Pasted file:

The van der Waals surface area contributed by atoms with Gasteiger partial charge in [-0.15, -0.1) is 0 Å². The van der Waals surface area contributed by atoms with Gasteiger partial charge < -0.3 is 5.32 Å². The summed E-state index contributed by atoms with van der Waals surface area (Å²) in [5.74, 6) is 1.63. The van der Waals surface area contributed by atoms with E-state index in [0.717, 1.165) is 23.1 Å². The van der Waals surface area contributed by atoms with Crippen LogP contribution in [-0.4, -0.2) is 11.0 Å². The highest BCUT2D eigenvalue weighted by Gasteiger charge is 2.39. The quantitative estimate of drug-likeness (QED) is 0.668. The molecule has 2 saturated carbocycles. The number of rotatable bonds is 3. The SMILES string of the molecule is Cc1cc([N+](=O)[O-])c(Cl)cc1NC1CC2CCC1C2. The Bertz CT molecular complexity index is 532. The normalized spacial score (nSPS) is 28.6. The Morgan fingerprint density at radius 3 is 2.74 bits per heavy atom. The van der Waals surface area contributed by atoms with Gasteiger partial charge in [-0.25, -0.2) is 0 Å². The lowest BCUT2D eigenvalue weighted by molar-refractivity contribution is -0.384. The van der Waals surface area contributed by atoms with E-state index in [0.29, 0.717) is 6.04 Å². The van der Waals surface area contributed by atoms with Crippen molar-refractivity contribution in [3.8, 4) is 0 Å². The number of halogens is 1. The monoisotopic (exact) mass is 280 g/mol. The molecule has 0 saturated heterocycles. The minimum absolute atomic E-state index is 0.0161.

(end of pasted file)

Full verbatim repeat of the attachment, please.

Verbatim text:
The van der Waals surface area contributed by atoms with Gasteiger partial charge in [-0.15, -0.1) is 0 Å². The van der Waals surface area contributed by atoms with Gasteiger partial charge < -0.3 is 5.32 Å². The summed E-state index contributed by atoms with van der Waals surface area (Å²) in [5.74, 6) is 1.63. The van der Waals surface area contributed by atoms with E-state index in [0.717, 1.165) is 23.1 Å². The van der Waals surface area contributed by atoms with Crippen LogP contribution in [-0.4, -0.2) is 11.0 Å². The highest BCUT2D eigenvalue weighted by Gasteiger charge is 2.39. The quantitative estimate of drug-likeness (QED) is 0.668. The molecule has 2 saturated carbocycles. The number of rotatable bonds is 3. The SMILES string of the molecule is Cc1cc([N+](=O)[O-])c(Cl)cc1NC1CC2CCC1C2. The Bertz CT molecular complexity index is 532. The normalized spacial score (nSPS) is 28.6. The Morgan fingerprint density at radius 3 is 2.74 bits per heavy atom. The van der Waals surface area contributed by atoms with Gasteiger partial charge in [-0.25, -0.2) is 0 Å². The lowest BCUT2D eigenvalue weighted by molar-refractivity contribution is -0.384. The van der Waals surface area contributed by atoms with E-state index in [0.29, 0.717) is 6.04 Å². The van der Waals surface area contributed by atoms with Crippen molar-refractivity contribution in [3.8, 4) is 0 Å². The number of halogens is 1. The monoisotopic (exact) mass is 280 g/mol. The molecule has 0 saturated heterocycles. The minimum absolute atomic E-state index is 0.0161.